2019 Louisville Football Preview Part 6: Wide Receivers and Tight Ends

Louisville vs GT 10-5-18 (22 of 71)

We continue our look at the 2019 Louisville football team with a preview of this year’s wide receivers as evaluated by Samuel Basden.

2018 Summary:

The Louisville team struggled as a whole last year, but the wide receiving group showed great promise and potential while not living up to their own hype at the beginning of the season. “Speed City” that was the theme heading into last year’s season, but the entire team never quite got out of the starting block.

Louisville average just over 211 passing yards last season, 211.08 to be exact. Which is fine if you’re a run heavy team, but Louisville wasn’t. Louisville wide outs did have four different quarterbacks throughout the season, so that might have thrown off their rhythm. Different quarterbacks usually play a huge role in timing, but even with the numerous amount of signal callers the wide receiving group dropped a ton of passes last season. Here is to hoping that a new coaching staff and philosophy helps the ‘FREAKS’ be Freakishly good this year.

Louisville vs FSU (40 of 64)

Departures: Jaylen Smith (graduation), Corey Reed, Marcus Riley, Jatavious Harris,

Starters: Seth Dawkins, Dez Fitzpatrick and Chatarius Tutu Atwell.
Dez Fitzpatrick is Louisville’s returning leader in receptions (31), yards (422) and touchdowns (3) look for all of his numbers to see an increase from last year. Dez, is a precise route runner and hands some incredible hands to. Last season was a bit of a set back for the young man, but look for him to come out and set the tone for a talented group of receivers.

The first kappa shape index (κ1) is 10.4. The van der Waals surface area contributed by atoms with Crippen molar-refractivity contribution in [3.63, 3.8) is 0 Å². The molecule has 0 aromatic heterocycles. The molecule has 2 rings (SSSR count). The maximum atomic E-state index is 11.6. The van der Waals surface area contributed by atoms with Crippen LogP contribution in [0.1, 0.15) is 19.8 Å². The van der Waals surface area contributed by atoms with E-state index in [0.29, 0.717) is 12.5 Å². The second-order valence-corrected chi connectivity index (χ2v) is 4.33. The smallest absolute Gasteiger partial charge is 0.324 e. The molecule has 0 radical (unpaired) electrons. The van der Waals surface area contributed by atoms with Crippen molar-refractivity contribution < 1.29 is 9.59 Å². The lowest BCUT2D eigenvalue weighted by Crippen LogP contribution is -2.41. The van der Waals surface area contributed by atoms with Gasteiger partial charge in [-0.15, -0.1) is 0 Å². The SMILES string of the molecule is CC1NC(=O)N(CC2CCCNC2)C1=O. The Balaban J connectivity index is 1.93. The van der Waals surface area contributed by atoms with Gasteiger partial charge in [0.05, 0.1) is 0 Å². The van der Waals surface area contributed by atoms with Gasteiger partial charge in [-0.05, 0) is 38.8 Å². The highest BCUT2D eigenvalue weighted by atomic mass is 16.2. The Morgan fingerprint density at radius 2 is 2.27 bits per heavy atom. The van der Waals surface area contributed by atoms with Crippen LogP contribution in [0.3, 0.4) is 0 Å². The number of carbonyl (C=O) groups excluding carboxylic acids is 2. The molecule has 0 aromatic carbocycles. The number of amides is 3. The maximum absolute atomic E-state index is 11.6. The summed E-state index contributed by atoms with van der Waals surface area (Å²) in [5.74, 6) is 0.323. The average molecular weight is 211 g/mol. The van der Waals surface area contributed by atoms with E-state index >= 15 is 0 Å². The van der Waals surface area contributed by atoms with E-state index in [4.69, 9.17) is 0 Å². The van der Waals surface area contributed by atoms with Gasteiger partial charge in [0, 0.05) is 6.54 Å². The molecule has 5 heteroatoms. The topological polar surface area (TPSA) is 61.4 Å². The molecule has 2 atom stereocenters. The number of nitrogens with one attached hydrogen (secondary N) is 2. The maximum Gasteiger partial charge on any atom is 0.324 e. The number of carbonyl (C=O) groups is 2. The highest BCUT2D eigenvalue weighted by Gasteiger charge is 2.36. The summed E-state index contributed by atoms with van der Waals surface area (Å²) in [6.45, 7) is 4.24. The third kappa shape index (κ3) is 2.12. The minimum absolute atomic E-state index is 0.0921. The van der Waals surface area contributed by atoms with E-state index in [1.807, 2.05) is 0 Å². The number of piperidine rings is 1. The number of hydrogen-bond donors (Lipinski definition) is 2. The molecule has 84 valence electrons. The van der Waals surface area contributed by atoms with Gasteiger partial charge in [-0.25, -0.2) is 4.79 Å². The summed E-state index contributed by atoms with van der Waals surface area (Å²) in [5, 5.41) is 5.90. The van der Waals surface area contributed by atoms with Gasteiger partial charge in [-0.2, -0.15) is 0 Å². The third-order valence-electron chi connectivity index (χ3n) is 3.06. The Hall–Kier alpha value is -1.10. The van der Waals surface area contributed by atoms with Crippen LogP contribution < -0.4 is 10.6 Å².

Tutu came to Louisville with a plethora of awards from down in South Florida. No one questioned is athleticism, his speed or his field for the game, but Tutu surprised a lot of fans and teams with his almost effortless transition from high school quarterback to power 5 wide receiver. In his freshman year Atwell recorded 24 catches, 406 yards and two touchdowns all while averaging 17 yards per catch. Chatarius won’t surprise anyone this year, and somehow I doubt that will be a problem. Look for this coaching staff to find more innovative ways to get this young man the ball (in the backfield, bubble screens, jet sweeps, punt/kick returns etc), Tutu can be for Louisville what Dante Hall was for Kansas City in 2002 (The X Factor).
Admist all of the turmoil of last season, Seth Dawkins became somewhat of a forgotten man in the receiving group.

Although Seth had 25 catches, 329 yards and a touchdown, most got the feeling that he fell short of both his personal and team goals. I anticipate Dawkins to be more involved in the offense this year. Dawkins as physical of a wide receiver you’ll see in college football. Dawkins has great height and leaping ability to go along with his exceptional hands. Dawkins may arguably have the best hands of any one on the team, his vicious stiff arms are GIF worthy. Dawkins will be a key threat on the outside to keep opposing safeties honest, which can open things up for the slot receivers like Tutu, Wakefield and Johnson.

Reserves: Emonee Spence, Tyler Harrell, Devante Peete, Keion Wakefield, Josh Johnson, Justin Marshall, Chris Taylor-Yamanoha

A few to keep your eye on (possible breakout year) Devante Peete, Josh Johnson and Justin Marshall.